The two most prominent types of Associate levels in Physical Therapy Assisting are: Bachelor of Arts degree (BA degree) and a Bachelor of Science degree (BS degree). A BA degree normally requires pupils to take fewer concentration courses as well as to focus more on discovering about Physical Therapy Assisting. These students have a little bit more flexibility when it pertains to customizing their education to meet their occupation objectives as well as goals.
The Associates Degree in Physical Therapy Assisting, on the other hand, is much less concentrated on exploration and even more targeted to a specific focus. Bachelor of Science students, usually, focus specifically on the area of their major and have a tendency to be more career focused. Bachelor's degrees in the clinical field, for example, are most likely to be a Bachelor of Science degree. You can find some sample classes for an Associates Degree in Physical Therapy Assisting below:
If you're concerned about the specific graduation rate at each school you're most interested in, the Office of Institutional Research at each university should have that information. Nationwide, only 41% of university students finish within the two year timetable. The remaining 59% tend to stay in school for five years or more.
This can get very expensive. Students have to pay for additional terms of tuition. Universities and colleges may also penalize students who are taking too long to graduate. So, you need to have a plan that enables you to graduate within two to three years. See an advisor for your major every semester. Take the classes that they tell you are required. Try to take more than just the 12 minimum full-time credits per semester—instead, take 15; if you don't have to work more than 10 to 15 hours a week, try to take 18 credits. Take summer classes to get ahead (or catch up if you fail a class).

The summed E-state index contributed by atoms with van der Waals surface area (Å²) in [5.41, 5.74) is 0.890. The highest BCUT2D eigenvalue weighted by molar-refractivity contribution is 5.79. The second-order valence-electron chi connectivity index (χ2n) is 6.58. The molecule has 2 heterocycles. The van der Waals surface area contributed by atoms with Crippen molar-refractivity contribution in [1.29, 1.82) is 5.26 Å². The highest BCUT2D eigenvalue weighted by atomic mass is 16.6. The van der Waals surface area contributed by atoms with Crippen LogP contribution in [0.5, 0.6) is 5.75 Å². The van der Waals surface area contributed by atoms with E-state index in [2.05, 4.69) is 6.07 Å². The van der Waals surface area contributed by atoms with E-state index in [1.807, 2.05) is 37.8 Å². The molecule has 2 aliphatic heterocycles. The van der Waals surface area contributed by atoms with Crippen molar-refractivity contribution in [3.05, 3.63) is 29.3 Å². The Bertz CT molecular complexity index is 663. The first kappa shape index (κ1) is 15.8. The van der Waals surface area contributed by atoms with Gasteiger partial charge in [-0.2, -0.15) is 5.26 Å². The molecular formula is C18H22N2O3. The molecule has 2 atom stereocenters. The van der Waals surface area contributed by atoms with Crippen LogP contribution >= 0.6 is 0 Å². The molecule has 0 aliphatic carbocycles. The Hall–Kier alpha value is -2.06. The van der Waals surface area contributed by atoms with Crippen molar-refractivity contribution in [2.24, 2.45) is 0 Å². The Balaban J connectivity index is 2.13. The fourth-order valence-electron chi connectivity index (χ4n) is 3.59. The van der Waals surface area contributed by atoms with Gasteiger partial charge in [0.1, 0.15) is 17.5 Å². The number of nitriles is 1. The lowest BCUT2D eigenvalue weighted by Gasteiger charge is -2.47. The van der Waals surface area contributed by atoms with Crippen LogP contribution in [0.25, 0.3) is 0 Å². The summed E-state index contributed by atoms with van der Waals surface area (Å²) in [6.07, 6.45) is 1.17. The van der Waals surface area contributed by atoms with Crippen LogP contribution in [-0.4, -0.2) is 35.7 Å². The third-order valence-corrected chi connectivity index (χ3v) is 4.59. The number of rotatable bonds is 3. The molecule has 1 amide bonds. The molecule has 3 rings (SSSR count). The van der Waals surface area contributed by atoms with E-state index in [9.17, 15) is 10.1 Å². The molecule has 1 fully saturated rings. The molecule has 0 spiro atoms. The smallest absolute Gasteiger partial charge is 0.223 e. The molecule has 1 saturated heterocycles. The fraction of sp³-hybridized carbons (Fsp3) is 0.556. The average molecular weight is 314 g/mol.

Don't change majors too often. If you're not sure of your major, take just your general education credits and try a few majors you're interested in—take an introductory class for each major and find the one that fits you best.
Accreditation is an important part of selecting a school for Physical Therapy Assisting education. Much depends on accreditation and the type of accreditation. There are two main types of accreditation; regional and national. Regional accreditation agencies work with research-based schools, private schools, public schools, and some for-profit schools. National accreditation works primarily with for-profit and career-related education.
There are two types of regional accreditation; they are Physical Therapy Assisting program accreditation and institutional accreditation. Institutional accreditation uses a group of states as the base to compare the school with other colleges and universities; the group of states comprises the region assigned by the Department of Education.